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J Anaesthesiol Clin Pharmacol. 2011 Jul-Sep; 27(3): 333–336.
PMCID: PMC3161456

Ultrasound-guided continuous transverse abdominis plane block for abdominal surgery



Transversus abdominis plane (TAP) block is a new regional analgesic technique for postoperative pain in abdominal surgery. Its efficacy is not clear, and thus it needs to be explored for its regular utilisation on prolonged period. The objective was to study the continuous local anaesthetic infusion effect on postoperative analgesia. Continuous use of TAP block as an analgesic technique has not been evaluated prospectively in clinical trials. This study evaluates the efficacy of ultrasound-guided TAP block in comparison with PCA fentanyl in major abdominal surgery.

Materials and Methods:

There were 20 patients in the study, allocated to TAP and control groups. The parameters measured were pain scores on a numerical rating scale (NRS) of 0-10 at various time intervals and the amount of fentanyl used as rescue analgesia. Patient satisfaction scores were recorded in the TAP block group and along with any complications related to the block.


The postoperative median pain scores on coughing on day one were 6.0 for control group and 2.0 for the TAP group (P = 0.02); on day two, the equivalent scores were 7.0 and 2.0 (P = 0.01). The fentanyl requirement at one hour was 203 μ for the control group and 78 μg for the TAP group (P = 0.03); at day one, the control and TAP requirements were 1237 μg and 664 μg respectively (P = 0.01). Three TAP patients rated their satisfaction as ‘excellent’, four as ‘satisfied, and two as ‘poor’.


TAP block is a promising technique for postoperative analgesia in major abdominal surgeries. Our study demonstrated lower pain scores in the TAP group with reduced fentanyl requirement. Further, a large scale study is needed to establish the efficacy of TAP block in this setting.

Keywords: PCA, postoperative pain, transversus abdominis plane, ultrasound


In recent times, tremendous interest has evolved over the utility of Transversus Abdominis plane (TAP) blocks. TAP block has been used as a single-shot technique both by traditional landmark approach and ultrasound guidance over the four years.[19] These single-shot studies demonstrated decreased opioid use and pain scores, but the analgesic effect wore off in 24-48 hours. There has not been any clinical trial reporting continuous use of TAP block for a prolonged period. This study evaluates the ultrasound guided bilateral TAP block as a continuous analgesic technique after major abdominal surgery. The primary outcome was postoperative pain scores and amount of opioids used.

Materials and Methods

Twenty patients were prospectively included in this clinical trial, after permission at our institute. Patients having elective abdominal surgery with supra/infra-umbilical incisions were included. Patients opting for regional anesthesia or who were on long-term opioids were excluded. Informed written consent was obtained in the holding bay of the operating room suite. Randomisation of 20 patients was performed by alternating patients to either the TAP or control group.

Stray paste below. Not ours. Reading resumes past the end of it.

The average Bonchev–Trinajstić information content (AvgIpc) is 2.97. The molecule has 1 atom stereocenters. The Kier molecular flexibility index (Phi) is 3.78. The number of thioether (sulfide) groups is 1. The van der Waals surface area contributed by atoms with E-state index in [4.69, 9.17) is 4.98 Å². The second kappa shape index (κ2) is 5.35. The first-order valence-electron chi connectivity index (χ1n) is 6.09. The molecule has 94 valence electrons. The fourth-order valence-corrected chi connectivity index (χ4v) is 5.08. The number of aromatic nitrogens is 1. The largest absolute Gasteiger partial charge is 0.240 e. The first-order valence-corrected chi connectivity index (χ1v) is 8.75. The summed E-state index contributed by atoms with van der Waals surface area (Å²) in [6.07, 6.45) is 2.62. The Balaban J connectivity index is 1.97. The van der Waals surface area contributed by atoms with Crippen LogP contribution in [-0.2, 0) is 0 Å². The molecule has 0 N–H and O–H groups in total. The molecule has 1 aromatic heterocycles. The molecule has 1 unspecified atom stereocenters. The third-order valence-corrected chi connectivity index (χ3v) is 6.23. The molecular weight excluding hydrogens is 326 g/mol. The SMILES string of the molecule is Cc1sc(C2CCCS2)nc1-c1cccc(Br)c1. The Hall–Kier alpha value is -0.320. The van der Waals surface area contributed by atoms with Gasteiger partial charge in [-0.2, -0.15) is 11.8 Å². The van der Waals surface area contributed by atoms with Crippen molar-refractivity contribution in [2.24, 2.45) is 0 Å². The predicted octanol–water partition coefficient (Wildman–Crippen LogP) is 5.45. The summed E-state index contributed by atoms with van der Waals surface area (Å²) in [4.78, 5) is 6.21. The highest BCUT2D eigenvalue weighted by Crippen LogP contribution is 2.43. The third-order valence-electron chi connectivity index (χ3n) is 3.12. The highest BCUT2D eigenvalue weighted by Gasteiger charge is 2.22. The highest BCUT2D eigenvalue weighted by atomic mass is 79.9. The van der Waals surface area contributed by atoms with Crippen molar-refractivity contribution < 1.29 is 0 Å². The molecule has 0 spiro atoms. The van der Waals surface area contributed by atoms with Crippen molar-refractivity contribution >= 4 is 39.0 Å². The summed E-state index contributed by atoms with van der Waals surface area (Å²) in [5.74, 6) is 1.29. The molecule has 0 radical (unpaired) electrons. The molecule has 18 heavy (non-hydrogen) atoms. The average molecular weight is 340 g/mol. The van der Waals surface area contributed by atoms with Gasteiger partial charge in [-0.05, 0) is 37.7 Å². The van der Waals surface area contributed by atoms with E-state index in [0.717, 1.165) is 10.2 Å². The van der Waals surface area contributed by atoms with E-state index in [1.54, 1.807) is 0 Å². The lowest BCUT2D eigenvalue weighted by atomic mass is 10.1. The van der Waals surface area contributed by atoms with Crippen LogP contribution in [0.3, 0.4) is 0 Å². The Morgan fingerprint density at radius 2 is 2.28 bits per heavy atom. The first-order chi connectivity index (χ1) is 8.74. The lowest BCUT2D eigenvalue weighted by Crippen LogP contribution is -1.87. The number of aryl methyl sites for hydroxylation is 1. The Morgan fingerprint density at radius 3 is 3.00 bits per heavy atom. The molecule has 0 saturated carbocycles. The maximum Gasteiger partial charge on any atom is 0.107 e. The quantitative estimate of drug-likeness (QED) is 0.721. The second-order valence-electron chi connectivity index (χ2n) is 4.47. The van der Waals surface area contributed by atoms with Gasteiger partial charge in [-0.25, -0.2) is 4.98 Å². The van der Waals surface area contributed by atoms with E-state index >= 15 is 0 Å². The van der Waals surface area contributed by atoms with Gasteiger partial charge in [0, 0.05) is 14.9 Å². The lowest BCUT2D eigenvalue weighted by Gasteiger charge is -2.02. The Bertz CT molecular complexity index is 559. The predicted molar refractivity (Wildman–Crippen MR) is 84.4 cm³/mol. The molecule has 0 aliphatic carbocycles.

General anesthesia (GA) was standardised in both groups using propofol 1-2 mg/kg (Propofol, Sandoz, Sydney NSW, Australia), rocuronium 0.5 mg/kg (Esmeron, Shering-Plough, Sydney, NSW, Australia), and fentanyl 100 μg (Fentanyl, Astra Zeneca, Sydney, NSW, Australia), used at preinduction and intubation and then up to 500 μg during maintenance. Maintenance of anesthesia was with 50:50 O2 and air with Sevoflurane. In the TAP group, the catheter was placed at the end of surgery, prior to extubation by the primary investigator under ultrasound guidance (Sonosite Inc Micromax, Bothell, WA, USA, PO 6468-10). In the control group, the mode of postoperative analgesia included regular Paracetamol (Perfalgan, Bristol-Myers Squibb, Victoria, Australia), 1 g 6 hourly and fentanyl patient controlled analgesia (PCA). In the TAP group, analgesia included continuous TAP block infusion, paracetamol 1 g 6 hourly and fentanyl PCA.

The technique used was posterior approach.[5] The investigator was scrubbed and gowned and the ultrasound probe was covered by a sterile plastic cover and placed in the midaxillary line just superior to the iliac crest [Figure 1]. After identifying the abdominal layers, the transversus abdominal plane was reached by using an 18-G Touhy's needle (Portex Epidural Minipack, Smiths Medical Australasia Pty, Brisbane, QLD, Australia). Correct placement of the needle tip was confirmed by injecting 5-10 ml of saline bilaterally. A bolus dose of 15 ml of 0.5% ropivacaine (Naropin, Astra Zeneca, Sydney, NSW, Australia) was administered [Figure 2]. The epidural catheter (Portex Epidural Minipack, Smiths Medical Australasia Pty, Brisbane, QLD, Australia) was then advanced cephalad up to the 10-15 cm skin mark. The needle was removed and catheter connected to a bacterial filter. A 0.2% ropivacaine infusion at 8-10 ml/ hr was continued for 72 hours on each side. Our technique involved placement of the bevel of the needle superiorly, and then inserting the catheter and to advance it as superiorly as possible. The catheter needs to be advanced normally up to the 10 cm mark but may require to be advanced up to 15 cm mark in obese patients.

Figure 1
Tuohy needle (18-G) inserted anterior to Ultrasound transducer, which is held transversely in plane to perform the TAP block
Figure 2
Sonographic image of the abdominal muscles layers with local anesthetic spread in TAP. EO = External oblique, IO = internal oblique, LA = local anaesthetic in TAP, TA = transversus abdominis muscle